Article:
Watch the full episode. See more NOVA scienceNOW.

An Examined Life Is Sometimes Not All That Wonderful

That's a damn good point!! Review of Examined Lives: From Socrates to Nietzsche. By James Miller. Farrar, Straus and Giroux - here:

"At the end of his life, Rousseau acknowledged that it was not nearly so easy as he had assumed to follow the Delphic oracle’s injunction to “Know thyself.” He concluded ruefully that it was “arrogant and rash” to profess virtues that you cannot live up to, and retreated into indolent seclusion.

If Mr Miller had included the sunny and admirable David Hume and some other less troubled souls in his portraits, his gallery of philosophers could have been brighter overall. But on balance, the summation in his epilogue is probably correct: philosophical self-examination is not a reliable source of happiness or political nous. Still, there are many philosophers, including Aristotle, who regarded the quest for understanding as an end in itself, not as a path to joy or success. After all, as most of those who have been bitten by the philosophy bug will know, philosophers philosophise mainly because they cannot help it."

Page One: A Year Inside the -i-New York Times-/i-

Sleeping Protects Memories From Corruption

"Replaying memories while people are awake leaves their memories subject to tinkering. But reactivating memories during sleep protects them from interference, researchers in Germany and Switzerland report online January 23 in Nature Neuroscience.

The finding shows that the brain handles memories differently during sleep than while awake, says Sara Mednick, a cognitive neuroscientist at the University of California, San Diego who was not involved in the research. Armed with this new knowledge, she says, therapists may be able to destabilize traumatic memories and overwrite the bad memories with good ones, then solidify the new memory with a nap.

Brain scans also revealed that different areas of the brain were involved during memory replay depending on whether the volunteers were awake or asleep. While awake, replaying the memory triggered activity mostly in the right lateral prefrontal cortex, a part of the brain involved in memory recall. But during sleep, memory replay was associated with strong activity in the hippocampus and parts of the cortex. The hippocampus is involved in memory formation, and memories are transferred from short-term memory in the hippocampus to long-term memory in the cortex. Reactivating memories during sleep may speed the transfer, Diekelmann says."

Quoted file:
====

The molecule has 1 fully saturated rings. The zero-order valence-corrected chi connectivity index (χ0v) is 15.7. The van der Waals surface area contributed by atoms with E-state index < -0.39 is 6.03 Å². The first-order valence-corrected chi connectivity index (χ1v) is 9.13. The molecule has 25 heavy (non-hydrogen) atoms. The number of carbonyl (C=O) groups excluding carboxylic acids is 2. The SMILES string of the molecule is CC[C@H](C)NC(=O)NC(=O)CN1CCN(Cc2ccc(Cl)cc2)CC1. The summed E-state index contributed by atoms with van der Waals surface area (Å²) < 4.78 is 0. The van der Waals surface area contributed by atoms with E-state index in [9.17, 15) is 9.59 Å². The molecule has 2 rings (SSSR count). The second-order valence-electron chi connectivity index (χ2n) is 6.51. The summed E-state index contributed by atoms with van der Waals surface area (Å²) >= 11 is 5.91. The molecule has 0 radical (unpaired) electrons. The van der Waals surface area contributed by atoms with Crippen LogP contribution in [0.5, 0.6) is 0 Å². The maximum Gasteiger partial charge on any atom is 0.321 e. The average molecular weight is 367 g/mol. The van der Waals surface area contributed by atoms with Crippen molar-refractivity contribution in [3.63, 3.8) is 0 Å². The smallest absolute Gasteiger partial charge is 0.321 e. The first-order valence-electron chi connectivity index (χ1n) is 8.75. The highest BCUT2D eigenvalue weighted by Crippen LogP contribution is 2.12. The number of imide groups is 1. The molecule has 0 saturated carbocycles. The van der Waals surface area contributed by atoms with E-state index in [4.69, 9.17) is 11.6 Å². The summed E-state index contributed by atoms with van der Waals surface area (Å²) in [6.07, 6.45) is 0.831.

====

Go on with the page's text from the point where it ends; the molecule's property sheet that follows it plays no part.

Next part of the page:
Quote of the Day

“Knowledge is not exclusively limited to the university. There is local knowledge from indigenous people, especially on the environment. People like myself also have knowledge; it may not be scientific knowledge, but it has value to being published.”

Friday, January 28, 2011

Carl Sagan and Ann Druyan's Earth Guide For Aliens

On Nootropics

"1. We do not understand cognitive systems well enough to understand the potential trade-offs that may exist from taking a cognitive enhancing drug. There are counter-intuitive findings everywhere. For example, young adults who carry the APOE-4 allele (which has been associated with a higher risk of dementia later in life) actually have better performance on decision making tasks than those carrying the APOE-3 version. Therefore, it is plausible that drugs targeting memory systems might have detrimental effects on decision making tasks.

2. It's difficult to know how well cognitive enhancing drugs work in healthy people in the "real world". Although several studies have shown increased performance for certain laboratory tests of cognitive ability, there is no clear consensus about how these tasks translate into real-world academic or job performance. Furthermore, as most studies show small effect sizes and results in some, but not all tasks, there is a very real possibility that these drugs have no measurable effect outside of the laboratory.